KTM Debuts Fuel Injection for Two-Stroke Motorcycles

03/15/2017 @ 12:19 pm, by Jensen Beeler78 COMMENTS

The day has finally, come. The rumors can finally be put to rest. Fuel injection for production two-strokes is officially a thing, thanks to the clever minds at KTM.

The Austrian announced today that it will bring fuel injection technology (called Transfer Port Injection) to its 2018 enduro lineup, which will debut later this May.

Two KTM models will have the new technology, the KTM 250 EXC TPI and KTM 300 EXC TPI, and they will be coming to the global market. For the USA and Canada, a third model will come to market as well, the KTM 250 XC-W TPI.

Fuel injection for two-strokes promises better fuel consumption, and it means that riders no longer have to pre-mix their fuel. KTM says that its transfer port injection technology provides a whole new experience for riding a two-stroke motorcycle, with better power and rideability.

“This is an incredibly exciting development for KTM. We have been developing two-stroke fuel injection for some time and our goal was to create competitive motorcycles with all the benefits of fuel injection, while fitting into our READY TO RACE mantra,” explained KTM Product Marketing Manager Joachim Sauer.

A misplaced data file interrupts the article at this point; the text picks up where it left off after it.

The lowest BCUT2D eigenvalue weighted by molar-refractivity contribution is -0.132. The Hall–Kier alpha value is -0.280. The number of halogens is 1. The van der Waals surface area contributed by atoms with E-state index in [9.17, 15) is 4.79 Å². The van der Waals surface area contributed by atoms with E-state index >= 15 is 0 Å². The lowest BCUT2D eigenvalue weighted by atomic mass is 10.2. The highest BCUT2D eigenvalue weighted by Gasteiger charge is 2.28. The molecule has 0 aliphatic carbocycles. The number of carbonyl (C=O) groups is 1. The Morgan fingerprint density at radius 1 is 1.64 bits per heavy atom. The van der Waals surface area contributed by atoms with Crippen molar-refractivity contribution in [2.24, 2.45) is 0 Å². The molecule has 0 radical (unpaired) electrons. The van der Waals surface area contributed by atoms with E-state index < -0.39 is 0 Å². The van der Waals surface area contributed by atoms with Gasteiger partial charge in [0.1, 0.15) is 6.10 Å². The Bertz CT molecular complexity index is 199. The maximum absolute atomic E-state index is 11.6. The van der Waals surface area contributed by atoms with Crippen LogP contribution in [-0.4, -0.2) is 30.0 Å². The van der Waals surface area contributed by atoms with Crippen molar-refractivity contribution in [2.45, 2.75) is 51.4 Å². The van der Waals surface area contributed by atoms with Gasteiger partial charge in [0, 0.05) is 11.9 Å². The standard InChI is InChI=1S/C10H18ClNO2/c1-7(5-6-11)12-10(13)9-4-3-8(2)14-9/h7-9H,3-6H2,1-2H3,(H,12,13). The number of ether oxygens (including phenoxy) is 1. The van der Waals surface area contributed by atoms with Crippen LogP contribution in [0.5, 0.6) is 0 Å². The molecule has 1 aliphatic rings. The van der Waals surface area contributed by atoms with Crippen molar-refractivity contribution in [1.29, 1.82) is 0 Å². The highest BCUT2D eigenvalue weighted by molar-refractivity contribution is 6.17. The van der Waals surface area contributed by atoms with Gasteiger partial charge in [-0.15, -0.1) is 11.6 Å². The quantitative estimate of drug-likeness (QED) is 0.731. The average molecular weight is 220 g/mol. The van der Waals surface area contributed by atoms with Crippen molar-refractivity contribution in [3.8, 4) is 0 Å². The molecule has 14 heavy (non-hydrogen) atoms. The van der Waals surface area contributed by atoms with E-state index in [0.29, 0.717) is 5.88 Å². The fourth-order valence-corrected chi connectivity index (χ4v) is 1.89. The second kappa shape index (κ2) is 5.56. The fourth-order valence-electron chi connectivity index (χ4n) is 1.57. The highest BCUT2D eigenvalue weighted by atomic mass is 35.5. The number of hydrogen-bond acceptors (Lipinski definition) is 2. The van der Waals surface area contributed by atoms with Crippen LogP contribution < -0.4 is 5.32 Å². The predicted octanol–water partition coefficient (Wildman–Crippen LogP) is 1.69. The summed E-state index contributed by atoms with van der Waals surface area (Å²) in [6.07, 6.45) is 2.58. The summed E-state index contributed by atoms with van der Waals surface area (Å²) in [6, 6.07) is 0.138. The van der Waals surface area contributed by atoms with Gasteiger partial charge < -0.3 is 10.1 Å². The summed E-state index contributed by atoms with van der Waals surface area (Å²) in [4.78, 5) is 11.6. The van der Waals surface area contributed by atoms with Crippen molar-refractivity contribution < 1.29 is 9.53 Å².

“There has been extensive testing and considerations for our Research and Development team to take into account during this process, so we are very motivated by this next step and world-first in technology, as we take a major step forward in this segment.”

“We are certainly looking forward to unveiling the new 2018 KTM 250 EXC TPI and KTM 300 EXC TPI machines in May. In Europe the bikes will arrive at the dealer floors in early summer, and in the U.S. and Canada, the new 2018 250 XC-W TPI will be available in very limited quantities in late fall.”

Source: KTM

  • Superlight

    It will be interesting to understand how this system works versus the problematic Bimota 500 2-stroke FI design, but there has been a lot of electronics technology since then.